Need help figuring out which toys to keep? In a Montessori environment, the least distracting toys are the best. That means no electronic pieces or batteries for younger children. You can keep books, wooden blocks (or items made of natural materials), puzzles, art supplies, and the like.
2. Use What You Have
You don’t have to go out and buy all kinds of Montessori materials. Chances are, you already have everything you need in your home to get started. You only have to rearrange some things. First, consider what your child is capable of doing. Set up eye-level coat hooks, get a stool for them to wash their own hands in the bathroom, and give them their own shelf and utensils in the kitchen.
This also includes getting outside. Minimalist living and the Montessori method encourage people to venture out into nature and enjoy the fresh air. Teach your child how to garden, go on hikes, and play with the pets.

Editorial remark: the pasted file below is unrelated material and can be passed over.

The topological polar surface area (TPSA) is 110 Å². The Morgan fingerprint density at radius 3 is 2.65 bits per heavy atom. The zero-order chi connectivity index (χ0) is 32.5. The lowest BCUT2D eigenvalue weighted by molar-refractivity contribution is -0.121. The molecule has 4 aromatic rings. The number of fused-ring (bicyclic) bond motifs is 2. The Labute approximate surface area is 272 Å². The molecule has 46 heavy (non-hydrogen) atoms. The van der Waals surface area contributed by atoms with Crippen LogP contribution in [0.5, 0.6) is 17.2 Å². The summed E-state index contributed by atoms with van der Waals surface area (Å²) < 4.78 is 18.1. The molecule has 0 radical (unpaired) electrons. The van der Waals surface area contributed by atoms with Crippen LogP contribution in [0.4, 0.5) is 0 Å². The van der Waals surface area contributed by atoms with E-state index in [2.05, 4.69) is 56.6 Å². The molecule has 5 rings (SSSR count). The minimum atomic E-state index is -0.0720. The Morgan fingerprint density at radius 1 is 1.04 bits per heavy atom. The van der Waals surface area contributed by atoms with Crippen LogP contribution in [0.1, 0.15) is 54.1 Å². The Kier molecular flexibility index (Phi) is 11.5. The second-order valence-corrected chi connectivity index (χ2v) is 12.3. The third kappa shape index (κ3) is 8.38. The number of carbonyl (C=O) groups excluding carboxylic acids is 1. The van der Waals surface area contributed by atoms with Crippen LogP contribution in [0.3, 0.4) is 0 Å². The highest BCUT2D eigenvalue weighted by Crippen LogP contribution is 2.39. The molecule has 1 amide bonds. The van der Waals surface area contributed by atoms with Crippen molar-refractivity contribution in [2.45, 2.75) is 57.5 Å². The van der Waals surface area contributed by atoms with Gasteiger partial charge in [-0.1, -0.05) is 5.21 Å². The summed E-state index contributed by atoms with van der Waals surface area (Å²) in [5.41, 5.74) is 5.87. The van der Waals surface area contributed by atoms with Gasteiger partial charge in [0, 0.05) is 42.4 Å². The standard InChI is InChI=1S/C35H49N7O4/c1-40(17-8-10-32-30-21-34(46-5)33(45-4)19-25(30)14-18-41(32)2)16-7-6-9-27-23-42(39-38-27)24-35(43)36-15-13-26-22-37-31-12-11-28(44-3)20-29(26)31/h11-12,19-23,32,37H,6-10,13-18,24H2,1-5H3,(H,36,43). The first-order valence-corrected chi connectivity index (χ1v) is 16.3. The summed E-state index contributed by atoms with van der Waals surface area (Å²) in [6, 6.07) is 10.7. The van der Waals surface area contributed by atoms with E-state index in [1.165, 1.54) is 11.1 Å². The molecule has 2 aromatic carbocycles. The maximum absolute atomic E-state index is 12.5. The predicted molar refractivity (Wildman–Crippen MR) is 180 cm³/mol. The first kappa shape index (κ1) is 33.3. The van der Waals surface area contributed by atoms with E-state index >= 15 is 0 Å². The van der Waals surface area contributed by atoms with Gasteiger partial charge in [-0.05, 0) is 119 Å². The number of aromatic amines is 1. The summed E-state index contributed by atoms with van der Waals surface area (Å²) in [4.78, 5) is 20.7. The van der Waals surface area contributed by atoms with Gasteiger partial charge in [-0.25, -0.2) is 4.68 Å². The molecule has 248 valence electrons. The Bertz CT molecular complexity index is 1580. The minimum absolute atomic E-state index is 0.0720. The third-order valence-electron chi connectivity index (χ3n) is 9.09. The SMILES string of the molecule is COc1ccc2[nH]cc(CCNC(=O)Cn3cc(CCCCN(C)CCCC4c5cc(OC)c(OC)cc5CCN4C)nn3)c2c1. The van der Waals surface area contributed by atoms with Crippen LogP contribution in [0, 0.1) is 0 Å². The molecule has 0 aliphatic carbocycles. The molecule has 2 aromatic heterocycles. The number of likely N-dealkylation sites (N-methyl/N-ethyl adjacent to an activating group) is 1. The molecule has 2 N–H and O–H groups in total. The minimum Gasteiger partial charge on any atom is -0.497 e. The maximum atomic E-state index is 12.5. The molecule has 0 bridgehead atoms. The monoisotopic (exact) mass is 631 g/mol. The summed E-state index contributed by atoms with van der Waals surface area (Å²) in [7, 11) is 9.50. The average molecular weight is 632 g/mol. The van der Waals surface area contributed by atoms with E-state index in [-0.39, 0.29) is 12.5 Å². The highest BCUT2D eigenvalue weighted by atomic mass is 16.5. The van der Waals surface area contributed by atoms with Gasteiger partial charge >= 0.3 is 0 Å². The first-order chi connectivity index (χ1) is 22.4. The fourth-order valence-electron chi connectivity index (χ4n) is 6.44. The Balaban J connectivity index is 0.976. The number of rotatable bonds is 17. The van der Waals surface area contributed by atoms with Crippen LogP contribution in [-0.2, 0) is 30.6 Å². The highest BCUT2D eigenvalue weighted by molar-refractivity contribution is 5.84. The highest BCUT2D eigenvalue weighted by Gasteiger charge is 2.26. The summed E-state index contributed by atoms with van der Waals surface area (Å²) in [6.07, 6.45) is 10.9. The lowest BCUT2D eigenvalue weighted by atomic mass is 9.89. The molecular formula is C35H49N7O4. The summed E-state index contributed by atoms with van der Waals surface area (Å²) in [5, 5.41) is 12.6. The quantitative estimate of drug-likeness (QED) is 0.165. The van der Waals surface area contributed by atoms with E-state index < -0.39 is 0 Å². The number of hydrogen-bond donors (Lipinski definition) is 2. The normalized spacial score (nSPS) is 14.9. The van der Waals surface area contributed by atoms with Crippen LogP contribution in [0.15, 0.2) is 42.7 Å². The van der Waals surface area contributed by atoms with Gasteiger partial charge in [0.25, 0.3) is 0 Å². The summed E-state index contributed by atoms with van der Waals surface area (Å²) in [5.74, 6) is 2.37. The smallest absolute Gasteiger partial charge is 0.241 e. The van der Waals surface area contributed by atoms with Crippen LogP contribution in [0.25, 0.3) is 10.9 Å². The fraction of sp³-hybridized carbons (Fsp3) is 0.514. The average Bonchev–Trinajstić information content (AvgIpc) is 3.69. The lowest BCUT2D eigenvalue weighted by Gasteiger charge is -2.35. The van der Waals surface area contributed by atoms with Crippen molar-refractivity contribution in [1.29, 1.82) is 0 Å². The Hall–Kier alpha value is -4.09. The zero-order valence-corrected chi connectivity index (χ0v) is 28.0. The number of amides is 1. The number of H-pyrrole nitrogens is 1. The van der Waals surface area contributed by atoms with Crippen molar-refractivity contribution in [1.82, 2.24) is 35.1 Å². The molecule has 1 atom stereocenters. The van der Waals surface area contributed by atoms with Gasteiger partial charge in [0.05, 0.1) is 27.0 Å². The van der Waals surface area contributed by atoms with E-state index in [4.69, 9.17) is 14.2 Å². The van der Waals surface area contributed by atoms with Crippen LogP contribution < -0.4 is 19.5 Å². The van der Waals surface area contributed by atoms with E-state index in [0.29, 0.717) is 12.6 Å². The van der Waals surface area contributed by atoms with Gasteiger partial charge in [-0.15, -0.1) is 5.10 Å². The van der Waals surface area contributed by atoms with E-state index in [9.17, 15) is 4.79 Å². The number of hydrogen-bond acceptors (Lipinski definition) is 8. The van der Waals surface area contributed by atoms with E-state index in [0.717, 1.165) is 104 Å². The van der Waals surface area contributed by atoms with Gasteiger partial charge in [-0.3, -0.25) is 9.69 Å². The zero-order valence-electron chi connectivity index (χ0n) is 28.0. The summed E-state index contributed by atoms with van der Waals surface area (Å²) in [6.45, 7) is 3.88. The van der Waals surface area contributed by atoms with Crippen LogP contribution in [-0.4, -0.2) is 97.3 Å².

3. Practice Life Skills
Experiences over “stuff.” All too often, parents confuse giving their children things with giving them affection. Montessori and minimalism both teach you to make less room for stuff and more room for living. Experiences and memories are much more valuable than objects.
In the Montessori classroom, most of a child’s “work” comes from practicing skills over and over on their own time. This might include sweeping up dirt with a dustpan, arranging snacks for the class, and cleaning windows or tables. By eliminating distractions, you open up the possibility for your child to help out around the house; they will love being included.